Townsend's Solitaire (photo by Jay McGowan - used with permission)
Monday and Tuesday were "City Days" for me and I couldn't get away at all, but I was encouraged to hear that the bird was still present, albeit not always easy to see.  The bird was also observed chasing Cedar Waxwings around, a much better sign, suggesting it had established a Winter feeding territory.  So when I heard that it had been seen on Tuesday afternoon I set the alarm for 4am and got an early start on Wednesday.

At 9:35am I pulled into the site and found five other birders, including Joe Giunta and Janet Akin, who reported that the bird had apparently been seen at 7am and 8:55am.  In both cases it had stayed true to its pattern and followed a long period of feeding invisibly in the dense juniper scrub with a brief appearance on top of a leafless deciduous tree.  And so with nothing to do but wait, I started a circuit, wandering the trails and roads nearest to the favorite area and scanning trees for distant birds on the sky-line.

By 10:45am the birding group had changed with some leaving (Joe planned a quick visit to Montezuma NWR for Tundra Swans and Sandhill Cranes and had just left, planning to return) while we also had some new arrivals.  Then as I walked the road for the fifth or sixth time, I saw a promising bird sitting high in a tree some distance away and as soon as I got my bins on it yelled out that I had the bird.

Townsend's Solitaire (honestly)
The nearest birders ran over and at least three of them got a view of the bird before it took off and flew South, vanishing in the dense vegetation.  I also got a few shots - perhaps the worst Townsend's Solitaire shots published so far, but at least there was no doubt about the ID.  TOWNSEND'S SOLITAIRE (NYS 2012 #358) and a State Bird for me.

Given the the bird typically only showed once every two hours I decided against waiting for a repeat performance and headed on back to the City for dinner.  On the way I did get a call from Joe Giunta to say that the bird had showed again a couple of hours later and that all the birders present had great views (and better photos I'd imagine).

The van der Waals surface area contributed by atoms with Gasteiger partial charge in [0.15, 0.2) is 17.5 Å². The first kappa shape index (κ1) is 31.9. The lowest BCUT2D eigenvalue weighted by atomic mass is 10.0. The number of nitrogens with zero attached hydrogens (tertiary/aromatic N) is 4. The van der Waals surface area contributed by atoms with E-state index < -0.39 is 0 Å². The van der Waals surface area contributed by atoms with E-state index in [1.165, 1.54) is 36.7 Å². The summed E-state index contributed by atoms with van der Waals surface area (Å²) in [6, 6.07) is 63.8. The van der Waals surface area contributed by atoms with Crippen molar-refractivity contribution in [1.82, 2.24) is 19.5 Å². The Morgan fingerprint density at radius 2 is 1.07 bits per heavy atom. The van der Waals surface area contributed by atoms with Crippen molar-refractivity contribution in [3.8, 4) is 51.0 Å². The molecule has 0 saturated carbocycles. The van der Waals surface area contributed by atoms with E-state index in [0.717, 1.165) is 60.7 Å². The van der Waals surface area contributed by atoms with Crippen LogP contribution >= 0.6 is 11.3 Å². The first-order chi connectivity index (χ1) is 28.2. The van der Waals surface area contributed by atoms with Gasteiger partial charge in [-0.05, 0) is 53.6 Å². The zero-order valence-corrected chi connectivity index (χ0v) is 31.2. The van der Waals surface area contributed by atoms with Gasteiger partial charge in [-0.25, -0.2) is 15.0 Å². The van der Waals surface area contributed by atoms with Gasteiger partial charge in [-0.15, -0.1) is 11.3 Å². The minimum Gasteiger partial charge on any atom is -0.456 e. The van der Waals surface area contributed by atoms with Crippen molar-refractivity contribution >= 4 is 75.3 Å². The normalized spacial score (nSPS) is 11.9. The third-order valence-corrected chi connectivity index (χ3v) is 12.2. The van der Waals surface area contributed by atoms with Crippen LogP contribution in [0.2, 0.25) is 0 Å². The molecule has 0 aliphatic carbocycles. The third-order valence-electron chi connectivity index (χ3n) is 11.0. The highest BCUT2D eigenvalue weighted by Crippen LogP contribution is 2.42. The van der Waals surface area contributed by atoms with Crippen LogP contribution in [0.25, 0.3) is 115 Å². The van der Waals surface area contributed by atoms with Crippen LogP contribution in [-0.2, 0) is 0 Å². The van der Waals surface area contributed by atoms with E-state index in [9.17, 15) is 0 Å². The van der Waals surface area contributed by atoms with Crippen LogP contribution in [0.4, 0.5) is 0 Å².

Wednesday, December 5, 2012

Photospot: Kumlien's Gull at Montauk.

Hopefully this bird will spend another Winter at Montauk Inlet.  One of two Iceland Gulls at Montauk right now.

Kumlien's (Iceland) Gull (5 shots)

Monday, December 3, 2012

Yard Birding: Eastern Screech-Owl ...

When I first bought the house in NorthWest Harbor six years ago one of the first things I did was to establish a feeder station and hang a bunch of bird-boxes and bat-boxes.  In fact the bird-boxes went up before most of the furniture was delivered.  We've had a very mixed record with both, attracting Eastern Bluebirds, Tufted Titmice, Black-capped Chickadees and (unfortunately) House Wrens to the bird boxes but have yet to have bats use their custom-built homes.  That's not to say that mammals don't use the boxes however as I frequently find White-footed Mice in the chickadee box and gray squirrels took over the owl box as soon as we hung it up.  I suspect if we found a large enough box we could get Raccoons to move in too but I think we have quite enough trouble with them already.

Two years ago, in an effort to actually see the Eastern Screech-Owl that we so often hear in the yard, my partner Ryan hung an additional three owl boxes in likely looking spots.  For the first year or so we diligently checked them and changed the sawdust as instructed but, as so often happens, they soon got left to their own devices.

Eastern Screech-Owl (2 shots)
Then yesterday afternoon, a lovely mild day after a freezing couple of days out here, I happened to glance out the kitchen window and noticed that the black entrance hole on the front box was missing (the entrance hole usually stands out from a distance).  Now I've been fooled before, thinking that there was an owl in a box only to grab bins and see that the hole had been stuffed full of oak leaves by a squirrel.  This time though, there really was a Screech-Owl in the box, and a red-phase owl to-boot.